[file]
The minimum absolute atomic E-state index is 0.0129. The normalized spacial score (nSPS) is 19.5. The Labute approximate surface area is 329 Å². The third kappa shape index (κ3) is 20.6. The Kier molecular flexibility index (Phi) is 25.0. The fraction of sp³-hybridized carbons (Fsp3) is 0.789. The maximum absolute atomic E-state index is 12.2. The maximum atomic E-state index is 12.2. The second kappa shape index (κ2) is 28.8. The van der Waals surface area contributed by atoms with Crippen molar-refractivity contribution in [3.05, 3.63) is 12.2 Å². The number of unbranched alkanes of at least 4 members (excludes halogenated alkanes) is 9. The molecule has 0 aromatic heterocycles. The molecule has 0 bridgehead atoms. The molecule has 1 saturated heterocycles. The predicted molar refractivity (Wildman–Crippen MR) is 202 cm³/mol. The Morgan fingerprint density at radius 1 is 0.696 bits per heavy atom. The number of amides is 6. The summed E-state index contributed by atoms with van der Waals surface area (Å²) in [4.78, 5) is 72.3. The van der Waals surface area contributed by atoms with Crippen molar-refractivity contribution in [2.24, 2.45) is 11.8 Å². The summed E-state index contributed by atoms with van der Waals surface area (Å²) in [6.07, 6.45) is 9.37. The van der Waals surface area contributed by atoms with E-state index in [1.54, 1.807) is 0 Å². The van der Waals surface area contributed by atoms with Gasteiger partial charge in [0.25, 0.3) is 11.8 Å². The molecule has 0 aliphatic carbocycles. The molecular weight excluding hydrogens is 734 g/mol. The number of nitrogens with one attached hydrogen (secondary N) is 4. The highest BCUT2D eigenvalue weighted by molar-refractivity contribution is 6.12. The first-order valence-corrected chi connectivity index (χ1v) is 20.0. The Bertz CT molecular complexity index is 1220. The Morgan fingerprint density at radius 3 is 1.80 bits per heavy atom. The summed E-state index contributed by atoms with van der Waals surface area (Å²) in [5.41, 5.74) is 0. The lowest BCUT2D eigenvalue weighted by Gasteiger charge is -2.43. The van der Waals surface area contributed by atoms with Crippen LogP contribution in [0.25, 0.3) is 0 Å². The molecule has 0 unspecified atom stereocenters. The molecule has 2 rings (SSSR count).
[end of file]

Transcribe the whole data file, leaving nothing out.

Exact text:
The minimum absolute atomic E-state index is 0.0129. The normalized spacial score (nSPS) is 19.5. The Labute approximate surface area is 329 Å². The third kappa shape index (κ3) is 20.6. The Kier molecular flexibility index (Phi) is 25.0. The fraction of sp³-hybridized carbons (Fsp3) is 0.789. The maximum absolute atomic E-state index is 12.2. The maximum atomic E-state index is 12.2. The second kappa shape index (κ2) is 28.8. The van der Waals surface area contributed by atoms with Crippen molar-refractivity contribution in [3.05, 3.63) is 12.2 Å². The number of unbranched alkanes of at least 4 members (excludes halogenated alkanes) is 9. The molecule has 0 aromatic heterocycles. The molecule has 0 bridgehead atoms. The molecule has 1 saturated heterocycles. The predicted molar refractivity (Wildman–Crippen MR) is 202 cm³/mol. The Morgan fingerprint density at radius 1 is 0.696 bits per heavy atom. The number of amides is 6. The summed E-state index contributed by atoms with van der Waals surface area (Å²) in [4.78, 5) is 72.3. The van der Waals surface area contributed by atoms with Crippen molar-refractivity contribution in [2.24, 2.45) is 11.8 Å². The summed E-state index contributed by atoms with van der Waals surface area (Å²) in [6.07, 6.45) is 9.37. The van der Waals surface area contributed by atoms with E-state index in [1.54, 1.807) is 0 Å². The van der Waals surface area contributed by atoms with Gasteiger partial charge in [0.25, 0.3) is 11.8 Å². The molecule has 0 aliphatic carbocycles. The molecular weight excluding hydrogens is 734 g/mol. The number of nitrogens with one attached hydrogen (secondary N) is 4. The highest BCUT2D eigenvalue weighted by molar-refractivity contribution is 6.12. The first-order valence-corrected chi connectivity index (χ1v) is 20.0. The Bertz CT molecular complexity index is 1220. The Morgan fingerprint density at radius 3 is 1.80 bits per heavy atom. The summed E-state index contributed by atoms with van der Waals surface area (Å²) in [5.41, 5.74) is 0. The lowest BCUT2D eigenvalue weighted by Gasteiger charge is -2.43. The van der Waals surface area contributed by atoms with Crippen LogP contribution in [0.25, 0.3) is 0 Å². The molecule has 0 unspecified atom stereocenters. The molecule has 2 rings (SSSR count).